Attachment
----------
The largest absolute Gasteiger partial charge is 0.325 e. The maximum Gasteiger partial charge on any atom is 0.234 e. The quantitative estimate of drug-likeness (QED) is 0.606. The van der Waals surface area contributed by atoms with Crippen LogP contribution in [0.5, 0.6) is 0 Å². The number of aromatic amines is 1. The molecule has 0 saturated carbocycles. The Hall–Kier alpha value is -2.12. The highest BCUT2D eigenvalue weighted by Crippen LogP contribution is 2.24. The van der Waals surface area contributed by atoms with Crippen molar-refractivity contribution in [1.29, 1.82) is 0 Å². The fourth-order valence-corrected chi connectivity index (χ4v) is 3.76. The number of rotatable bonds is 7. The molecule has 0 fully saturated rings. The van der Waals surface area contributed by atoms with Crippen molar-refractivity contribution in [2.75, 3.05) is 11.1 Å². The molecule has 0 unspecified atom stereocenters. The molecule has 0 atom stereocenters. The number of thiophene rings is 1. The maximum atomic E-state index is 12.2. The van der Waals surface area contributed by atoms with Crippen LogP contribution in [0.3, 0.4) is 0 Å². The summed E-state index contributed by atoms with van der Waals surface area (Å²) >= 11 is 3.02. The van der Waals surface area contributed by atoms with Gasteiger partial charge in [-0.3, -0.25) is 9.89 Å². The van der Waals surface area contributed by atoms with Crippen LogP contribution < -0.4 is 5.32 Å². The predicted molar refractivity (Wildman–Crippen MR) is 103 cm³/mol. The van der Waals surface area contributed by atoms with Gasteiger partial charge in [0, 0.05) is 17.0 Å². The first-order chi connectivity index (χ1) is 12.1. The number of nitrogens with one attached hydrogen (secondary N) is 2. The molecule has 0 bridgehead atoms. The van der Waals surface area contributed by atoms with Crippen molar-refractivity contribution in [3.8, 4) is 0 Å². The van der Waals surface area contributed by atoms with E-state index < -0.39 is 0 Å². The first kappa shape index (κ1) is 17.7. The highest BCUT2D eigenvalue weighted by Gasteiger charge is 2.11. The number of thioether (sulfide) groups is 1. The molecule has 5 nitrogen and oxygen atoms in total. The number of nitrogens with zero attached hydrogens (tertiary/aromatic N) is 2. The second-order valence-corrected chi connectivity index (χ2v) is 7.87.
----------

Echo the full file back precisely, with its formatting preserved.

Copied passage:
The largest absolute Gasteiger partial charge is 0.325 e. The maximum Gasteiger partial charge on any atom is 0.234 e. The quantitative estimate of drug-likeness (QED) is 0.606. The van der Waals surface area contributed by atoms with Crippen LogP contribution in [0.5, 0.6) is 0 Å². The number of aromatic amines is 1. The molecule has 0 saturated carbocycles. The Hall–Kier alpha value is -2.12. The highest BCUT2D eigenvalue weighted by Crippen LogP contribution is 2.24. The van der Waals surface area contributed by atoms with Crippen molar-refractivity contribution in [1.29, 1.82) is 0 Å². The fourth-order valence-corrected chi connectivity index (χ4v) is 3.76. The number of rotatable bonds is 7. The molecule has 0 fully saturated rings. The van der Waals surface area contributed by atoms with Crippen molar-refractivity contribution in [2.75, 3.05) is 11.1 Å². The molecule has 0 unspecified atom stereocenters. The molecule has 0 atom stereocenters. The number of thiophene rings is 1. The maximum atomic E-state index is 12.2. The van der Waals surface area contributed by atoms with Crippen LogP contribution in [0.3, 0.4) is 0 Å². The summed E-state index contributed by atoms with van der Waals surface area (Å²) >= 11 is 3.02. The van der Waals surface area contributed by atoms with Gasteiger partial charge in [-0.3, -0.25) is 9.89 Å². The van der Waals surface area contributed by atoms with Crippen LogP contribution < -0.4 is 5.32 Å². The predicted molar refractivity (Wildman–Crippen MR) is 103 cm³/mol. The van der Waals surface area contributed by atoms with Gasteiger partial charge in [0, 0.05) is 17.0 Å². The first-order chi connectivity index (χ1) is 12.1. The number of nitrogens with one attached hydrogen (secondary N) is 2. The molecule has 0 bridgehead atoms. The van der Waals surface area contributed by atoms with Crippen molar-refractivity contribution in [3.8, 4) is 0 Å². The van der Waals surface area contributed by atoms with E-state index < -0.39 is 0 Å². The first kappa shape index (κ1) is 17.7. The highest BCUT2D eigenvalue weighted by Gasteiger charge is 2.11. The number of thioether (sulfide) groups is 1. The molecule has 5 nitrogen and oxygen atoms in total. The number of nitrogens with zero attached hydrogens (tertiary/aromatic N) is 2. The second-order valence-corrected chi connectivity index (χ2v) is 7.87.